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Old 06-13-2008, 09:25 PM   #29
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Modarch, The owners of the last Caravel I worked on wanted both grey and black tanks. The trailer had been previously modified to a "park" model and did not even have the original black tank. I had a grey tank made to fit under the bath sink using up about 2/3 of the cabinet. It contained grey water from the kitchen and bath sinks and held about 10 gallons. The black tank took up all the space under the toilet and the lower part of the adjacent closet. It held about 12 gallons. These were both made of black ABS plastic sheet heat-bent and welded. Since they were ABS, it was easy to use regular ABS pipe fittings to plumb the drains. The shower had to be drained directly to the outside sewer hose connection since I wasn't a good enough plumber to make the shower water run uphill to the grey tank and the owner didn't want the hassel of a pump. Still, everything could be drained through one sewer hose. All this made for some interesting plumbing under the rear of the trailer. I had a new metal pan formed to cover everything. So, as long as you're thinking of re-doing the entire rear floor, you might also think of adding a grey tank. Darol
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Old 06-14-2008, 03:59 PM   #30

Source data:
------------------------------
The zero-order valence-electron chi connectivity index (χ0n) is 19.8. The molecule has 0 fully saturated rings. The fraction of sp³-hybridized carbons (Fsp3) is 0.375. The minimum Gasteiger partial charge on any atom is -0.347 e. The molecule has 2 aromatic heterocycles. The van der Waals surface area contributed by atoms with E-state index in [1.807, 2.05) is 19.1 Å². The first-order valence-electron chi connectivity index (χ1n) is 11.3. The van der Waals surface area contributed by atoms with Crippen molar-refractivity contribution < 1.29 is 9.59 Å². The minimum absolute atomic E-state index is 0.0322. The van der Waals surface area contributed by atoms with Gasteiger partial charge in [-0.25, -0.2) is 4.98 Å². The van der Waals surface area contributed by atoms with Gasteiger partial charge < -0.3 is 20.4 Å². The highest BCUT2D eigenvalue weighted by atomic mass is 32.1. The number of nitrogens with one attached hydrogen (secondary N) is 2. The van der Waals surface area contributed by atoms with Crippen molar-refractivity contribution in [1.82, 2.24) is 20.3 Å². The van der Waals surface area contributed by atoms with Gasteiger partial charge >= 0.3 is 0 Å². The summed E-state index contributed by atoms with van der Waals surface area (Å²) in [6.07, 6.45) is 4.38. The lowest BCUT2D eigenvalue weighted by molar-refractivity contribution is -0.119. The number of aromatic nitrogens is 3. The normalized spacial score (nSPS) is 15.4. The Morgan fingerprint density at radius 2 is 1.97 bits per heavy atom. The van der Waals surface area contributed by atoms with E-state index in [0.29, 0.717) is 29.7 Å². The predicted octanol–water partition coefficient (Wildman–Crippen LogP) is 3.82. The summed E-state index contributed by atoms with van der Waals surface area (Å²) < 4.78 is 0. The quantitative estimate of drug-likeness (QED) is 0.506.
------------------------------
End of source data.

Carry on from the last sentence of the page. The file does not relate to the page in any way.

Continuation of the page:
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Good ideas, Darol. I just may do that.

Can anyone tell me how to disconnect the shower pan drain? I am trying to pull out the pan and I am not sure how to do this. Is the PVC trap glued at the bottom, requiring me to drop the belly and cut it loose??
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Old 06-14-2008, 04:04 PM   #31
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Yep, glued. I think ya gotta cut it. Look closely first at the trap to see if you might be lucky with a two-piece screwed-together trap. But I don't think so.

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Old 06-14-2008, 06:44 PM   #32
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Modarch, The shower trap is threaded on to the strainer you see from the top. You will have to cut the 1 1/2" black pipe close to the trap to have room to turn the whole thing and most likely will have to have someone inside with a tool to hold the stainer from turning. I've used the handles of pliers to hold the strainer. There's "goop" in the threads, probably dried, so it may be pretty stiff. Darol
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Old 06-14-2008, 10:51 PM   #33